The event industry is going green and whether you like it or not you will have to respond to the push toward more environmentally friendly events. But how does an entrenched industry with such a need for big expenditures of energy and resources reduce its footprint? C’mon you build temporary buildings feed thousands at a time drive giant trucks cross-country. You can do it. We’ll show you how.
To get you started EM asked a panel of industry experts to share their tips on greening events of all kinds. As we gathered these ideas a few common themes resonated: You can and should start small and take it in phases you should demand green goods from your suppliers and partners you can reduce green premiums by using less and you don’t have to sacrifice luxury to be eco-friendly.
“There’s still the perception that when you do something that’s more environmentally sensitive it means it won’t be as nice that you’ll have organic hemp outfits and that there will be some sort of compromise and it won’t look good ” says Kimberley Gardiner national marketing manager at Toyota’s Scion unit and a pioneer in the green marketing movement. “But now there are a lot of varieties and choices that weren’t around even a couple of years ago in the event marketing space.”Rule One: Reduce. Gardiner says “Ask yourself ‘Do I really need this?’ Is it something that’s going to add to the event and make a difference?’ If the answer is no that’s a great place to start.” Rules Two and Three? Reuse and Recycle.Our experts offered piles of other suggestions for greening events. So whether you’re exhibiting at a trade show hosting a hospitality tent installing a pop-up or driving a mobile vehicle cross-country these tips will inspire you to paint your program a brighter shade of green. Ready? Let’s go kids.
Rent in-market. Instead of driving or shipping exhibits and materials rent whenever you can. From trade show exhibits and pop-up walls to linens and glassware renting allows durable goods to be reused time and again. It reduces weight on tour trucks which saves on gas and may even allow for a smaller tour vehicle all together. When renting ask for eco-friendly basics like organic linens and glassware. Some companies offer surprising green options like recycled glass platters versus virgin glass options.
Replace and reuse. At this year’s Sundance Film Festival Gardiner replaced fabrics made of viscose polypropylene or plastic composites with organic cotton recycled paper and plastic bottle content and recycled polyethylene. The wall treatments curtains and wall hangings added to the artistic impression being made in the Lexus Hybrid space. Gardiner reuses the fabrics at other events saving money and transportation resources.
Embrace the venue. Play up a venue’s quirks to your advantage. Eliminating carpet prevents off-gassing and improves air quality at indoor events. “We did an event where there was a raw concrete floor in this big space ” says Scion’s Gardiner. “Yes we could have done some sort of floor covering even used environmentally friendly options like bamboo but we decided it was cool. It was raw. It was urban. We built the whole thing around that feel—gritty and cool.”
Avoid vinyl. Ditch the traditional toxic vinyl banner and opt for biodegradable or recycled ones. For its four-city Dig It eco-tour in which artists and activists banded together in October through volunteerism and music Timberland had all the graphic materials printed on biodegradable Ecoknit and Ecoprint fabrics (MKG Productions New York City handled).
Opt for soy or vegetable ink. Better yet replace banners altogether and opt instead for rentable and reusable plasma screens. Create slideshows where sponsor names and logos show up repeatedly. “In some ways it increases the amount of exposure companies get ” says green event planner Danielle Venokur.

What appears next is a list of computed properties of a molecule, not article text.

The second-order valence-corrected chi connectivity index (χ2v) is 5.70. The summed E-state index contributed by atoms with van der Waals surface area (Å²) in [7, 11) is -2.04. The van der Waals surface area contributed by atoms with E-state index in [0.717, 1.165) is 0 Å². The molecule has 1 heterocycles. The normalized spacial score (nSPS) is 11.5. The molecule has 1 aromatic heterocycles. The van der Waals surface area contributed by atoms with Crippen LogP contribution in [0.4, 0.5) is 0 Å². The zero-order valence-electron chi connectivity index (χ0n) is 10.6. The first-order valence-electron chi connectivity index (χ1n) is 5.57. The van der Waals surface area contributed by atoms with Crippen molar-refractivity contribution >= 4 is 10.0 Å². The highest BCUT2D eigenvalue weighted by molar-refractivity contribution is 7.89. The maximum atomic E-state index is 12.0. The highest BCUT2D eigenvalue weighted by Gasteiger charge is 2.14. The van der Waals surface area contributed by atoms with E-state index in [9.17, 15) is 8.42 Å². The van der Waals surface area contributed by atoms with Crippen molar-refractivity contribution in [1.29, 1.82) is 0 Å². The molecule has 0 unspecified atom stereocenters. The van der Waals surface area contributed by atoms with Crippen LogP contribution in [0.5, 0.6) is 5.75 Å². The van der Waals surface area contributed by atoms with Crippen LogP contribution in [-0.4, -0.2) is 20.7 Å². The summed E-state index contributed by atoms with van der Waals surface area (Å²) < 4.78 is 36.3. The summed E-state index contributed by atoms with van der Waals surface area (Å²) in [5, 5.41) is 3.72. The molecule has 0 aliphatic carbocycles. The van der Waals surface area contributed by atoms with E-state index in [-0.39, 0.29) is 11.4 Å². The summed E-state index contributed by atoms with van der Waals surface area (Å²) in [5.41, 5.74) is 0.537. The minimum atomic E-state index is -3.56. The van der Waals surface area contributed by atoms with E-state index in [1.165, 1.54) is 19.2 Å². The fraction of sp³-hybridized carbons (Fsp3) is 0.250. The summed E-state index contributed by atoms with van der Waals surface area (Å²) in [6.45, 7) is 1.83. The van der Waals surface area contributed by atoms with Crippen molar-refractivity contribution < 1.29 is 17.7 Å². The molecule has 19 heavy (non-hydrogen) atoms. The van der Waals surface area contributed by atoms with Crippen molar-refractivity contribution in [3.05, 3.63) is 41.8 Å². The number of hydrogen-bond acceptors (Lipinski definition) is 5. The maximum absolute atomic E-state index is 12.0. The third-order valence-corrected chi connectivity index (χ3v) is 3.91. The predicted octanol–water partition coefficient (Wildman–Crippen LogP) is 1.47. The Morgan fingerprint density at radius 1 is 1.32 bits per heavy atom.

Choose sustainable flooring. Try cork and bamboo. Check out websites such as naturalcork.com corkfloor.com duro-design.com (for cork and bamboo) and for recycled rubber visit such sites as rubbercal.com inoflex.com and greatmats.com. Method used FLOR carpet squares (flor.com) made with the lowest Volatile Organic Compound (VOC) emission. The carpet squares fit any size space and can be installed wall-to-wall in minutes. Bonus: they’re easy to replace one square at a time. (Agency: A Squared Group West Hollywood CA) “Sustainable options often end up creating something unique ” says Seelun Mak a senior vp at New York City-based Grand Central Marketing.
Go with eco-friendly paint. Opt for low-VOC and zero-VOC paints and finishes. These paints are durable cost-effective and less harmful to human environmental health.
Consider sawdust. MDF is a reclaimed sawdust product that works well for countertops and other like environments says Jeff Baker president of Manchester NH-based Image4 an enviro-friendly design agency. Other options: fabrics made from recycled soda bottles wheat boards and environmentally sensitive laminates.
Turn out the lights. Work with convention centers and event venues to save as much energy as possible. See if it’s an option to turn lights off (or put them to sleep) over your exhibit at night.
Build in natural design elements. Johnson & Johnson’s Olympic pavilion featured 1 500 square meters of bamboo imported from the southern city of Anji in China that was planted among the gardens on the roof and throughout elevations of the structure itself. Shrouding the exterior walls in bamboo created a sustainable passive cooling system that tempered the hot August days in Beijing. Misting machines also helped reduce temperatures naturally providing a cool green oasis on the Olympic Green.
FOOD & BEVERAGE
Go local and organic. It not only helps the environment but it contributes to the local economy. “Local means less carbon footprint and smaller family farms so you’re supporting your community. Certified organic means maybe they’re flown in but we know they’re from farms where the employees are being treated well and paid fair wages and no toxins are going into the ground ” says Venokur. If you go organic look for Certified Organic.
Let local food be the anchor. At an intimate Lexus event held in the Hamptons the chef sourced all the food items from within a 10- to 15-mile radius. “He couldn’t whip up salad with 20 ingredients that was exotic but the story he was able to tell was fantastic ” says Gardiner who handled the event. “He explored the seasonality of food and what’s available when and what grows best where.”